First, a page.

Recording Ukulele Videos for YouTube

Over the past few months I’ve been making a few video tutorials of simple songs for beginners to have a go at. I’ve talked in the past about struggling to get decent sound quality without spending a lot of money on cameras and mics. Here’s what I’ve learned so far…

Daylight Is King

Let’s talk about video quality first. Whatever camera you’re planning on using. Daylight is the best light to record in. There are no exceptions to this. If you’re recording at home, make sure you’re recording whilst it’s still light outside. Get in front of a big window and pull the curtains open as far as you can. It makes a huge difference. Secondly, get your camera on a tripod or anything that will hold it firmly in place. I use a little flexible iPhone tripod that’s easily attached and the legs can be bent into pretty much any position.

Mic Proximity Is Massive

When it comes to getting good audio quality, getting the mic close to you is a big deal. I should probably have worked this out quickly but I didn’t. Of all the cameras I’ve tried (around 4 to date) the iPhone is the one that I like the best overall – the video quality is pretty good and it’s so portable. When recording tutorials I like to show both the ukulele and my face so that I can explain what’s going on. If you’re using the onboard mic from your camera, this means you’re moving the mic quite far away from your ukulele and subsequently losing sound quality.

Don’t Use The Camera Mic

If I could give you one tip, it’s not to use the mic on your camera. I took a couple of steps to solve this. Firstly, I bought an Audio Technica ATR-3350 ATR Series Omnidirectional Condenser Lavalier microphone, this cost me around £20. I also bought a Startech Headset splitter adapter for around £5 – this is because you cannot just plug a microphone into an iPhone, you need an adapter to make it work.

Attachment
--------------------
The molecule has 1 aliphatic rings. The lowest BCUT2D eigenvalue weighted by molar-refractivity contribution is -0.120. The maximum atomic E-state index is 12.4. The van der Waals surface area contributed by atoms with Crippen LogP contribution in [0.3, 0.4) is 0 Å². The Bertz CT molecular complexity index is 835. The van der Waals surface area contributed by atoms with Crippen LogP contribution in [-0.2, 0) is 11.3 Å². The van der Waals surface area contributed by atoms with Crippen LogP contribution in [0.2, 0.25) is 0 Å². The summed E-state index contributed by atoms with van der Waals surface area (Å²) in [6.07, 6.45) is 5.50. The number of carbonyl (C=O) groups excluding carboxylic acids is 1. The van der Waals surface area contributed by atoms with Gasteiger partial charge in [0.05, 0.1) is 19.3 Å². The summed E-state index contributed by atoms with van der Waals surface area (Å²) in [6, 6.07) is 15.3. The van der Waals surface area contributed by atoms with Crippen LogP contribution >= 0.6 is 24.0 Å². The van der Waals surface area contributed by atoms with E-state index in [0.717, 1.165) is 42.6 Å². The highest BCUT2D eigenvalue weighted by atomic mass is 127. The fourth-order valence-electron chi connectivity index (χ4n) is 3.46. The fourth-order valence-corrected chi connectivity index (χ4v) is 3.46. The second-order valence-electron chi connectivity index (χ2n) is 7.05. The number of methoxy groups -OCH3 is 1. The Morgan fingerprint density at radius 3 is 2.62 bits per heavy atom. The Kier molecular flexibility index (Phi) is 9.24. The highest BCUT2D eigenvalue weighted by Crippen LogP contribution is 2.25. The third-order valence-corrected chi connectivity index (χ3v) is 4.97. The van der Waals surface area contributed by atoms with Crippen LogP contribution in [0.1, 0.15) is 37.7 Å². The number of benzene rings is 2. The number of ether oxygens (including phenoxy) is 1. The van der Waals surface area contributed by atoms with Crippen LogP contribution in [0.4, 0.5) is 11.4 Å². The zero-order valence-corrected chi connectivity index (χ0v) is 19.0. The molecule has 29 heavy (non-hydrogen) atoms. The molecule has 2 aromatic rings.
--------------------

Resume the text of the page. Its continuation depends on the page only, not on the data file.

No sooner than I ordered this, than my friend Griff lent me a spare portable digital recorder that he had kicking around his house. Griff has been involved with a number of bands over the years and currently plays guitar for Interrobang so he knows a few things about getting audio down.

The Winning Method

So far my method of choice has been recording the video with the iPhone and using the portable digital recorder for the audio. The downside to this is that the 2 files are completely separate and it takes a bit of editing work to get them back together. I use iMovie for the editing process. It’s fairly easy to add an external audio file to your movie, but not without it’s problems. I’m finding that even on a 5 minute video the audio will go out of sync with the video as time progresses. I have no idea why this happens but it’s a pain, it ends up looking like a badly dubbed movie. To combat this I make various splits in the audio track where I can see the sound waves don’t match up and manually move the audio back into place. It’s a pain, but it works.

To date I’ve not done much with the lavalier mic, but I’m hoping the syncing wouldn’t be a problem as it would be plugged into the iPhone and everything recorded at the same time. I’ll post any updates to this as and when I give it a proper test.

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